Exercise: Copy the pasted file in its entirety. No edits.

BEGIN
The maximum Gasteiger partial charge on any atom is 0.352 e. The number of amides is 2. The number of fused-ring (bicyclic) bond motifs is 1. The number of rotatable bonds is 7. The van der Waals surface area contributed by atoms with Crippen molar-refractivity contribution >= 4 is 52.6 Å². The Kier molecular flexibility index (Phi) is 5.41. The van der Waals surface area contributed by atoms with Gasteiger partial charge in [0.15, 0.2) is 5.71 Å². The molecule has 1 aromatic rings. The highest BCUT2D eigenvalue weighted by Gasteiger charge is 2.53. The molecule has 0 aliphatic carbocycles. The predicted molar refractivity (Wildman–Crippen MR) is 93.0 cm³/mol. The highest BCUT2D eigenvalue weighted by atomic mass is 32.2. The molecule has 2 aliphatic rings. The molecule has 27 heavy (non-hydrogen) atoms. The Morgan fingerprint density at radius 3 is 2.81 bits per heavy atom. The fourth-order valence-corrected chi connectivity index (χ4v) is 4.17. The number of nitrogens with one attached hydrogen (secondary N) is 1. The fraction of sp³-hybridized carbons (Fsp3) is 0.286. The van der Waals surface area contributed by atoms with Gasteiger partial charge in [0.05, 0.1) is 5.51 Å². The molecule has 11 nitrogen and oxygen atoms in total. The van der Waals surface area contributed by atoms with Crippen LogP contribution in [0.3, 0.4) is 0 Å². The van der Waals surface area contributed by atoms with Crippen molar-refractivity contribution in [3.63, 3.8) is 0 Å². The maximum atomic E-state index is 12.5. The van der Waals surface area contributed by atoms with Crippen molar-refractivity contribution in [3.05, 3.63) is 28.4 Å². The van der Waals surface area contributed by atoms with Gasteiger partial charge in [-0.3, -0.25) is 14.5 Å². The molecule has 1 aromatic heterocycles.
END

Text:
The maximum Gasteiger partial charge on any atom is 0.352 e. The number of amides is 2. The number of fused-ring (bicyclic) bond motifs is 1. The number of rotatable bonds is 7. The van der Waals surface area contributed by atoms with Crippen molar-refractivity contribution >= 4 is 52.6 Å². The Kier molecular flexibility index (Phi) is 5.41. The van der Waals surface area contributed by atoms with Gasteiger partial charge in [0.15, 0.2) is 5.71 Å². The molecule has 1 aromatic rings. The highest BCUT2D eigenvalue weighted by Gasteiger charge is 2.53. The molecule has 0 aliphatic carbocycles. The predicted molar refractivity (Wildman–Crippen MR) is 93.0 cm³/mol. The highest BCUT2D eigenvalue weighted by atomic mass is 32.2. The molecule has 2 aliphatic rings. The molecule has 27 heavy (non-hydrogen) atoms. The Morgan fingerprint density at radius 3 is 2.81 bits per heavy atom. The fourth-order valence-corrected chi connectivity index (χ4v) is 4.17. The number of nitrogens with one attached hydrogen (secondary N) is 1. The fraction of sp³-hybridized carbons (Fsp3) is 0.286. The van der Waals surface area contributed by atoms with Gasteiger partial charge in [0.05, 0.1) is 5.51 Å². The molecule has 11 nitrogen and oxygen atoms in total. The van der Waals surface area contributed by atoms with Crippen LogP contribution in [0.3, 0.4) is 0 Å². The van der Waals surface area contributed by atoms with Crippen molar-refractivity contribution in [3.63, 3.8) is 0 Å². The maximum atomic E-state index is 12.5. The van der Waals surface area contributed by atoms with Crippen molar-refractivity contribution in [3.05, 3.63) is 28.4 Å². The van der Waals surface area contributed by atoms with Gasteiger partial charge in [-0.3, -0.25) is 14.5 Å². The molecule has 1 aromatic heterocycles.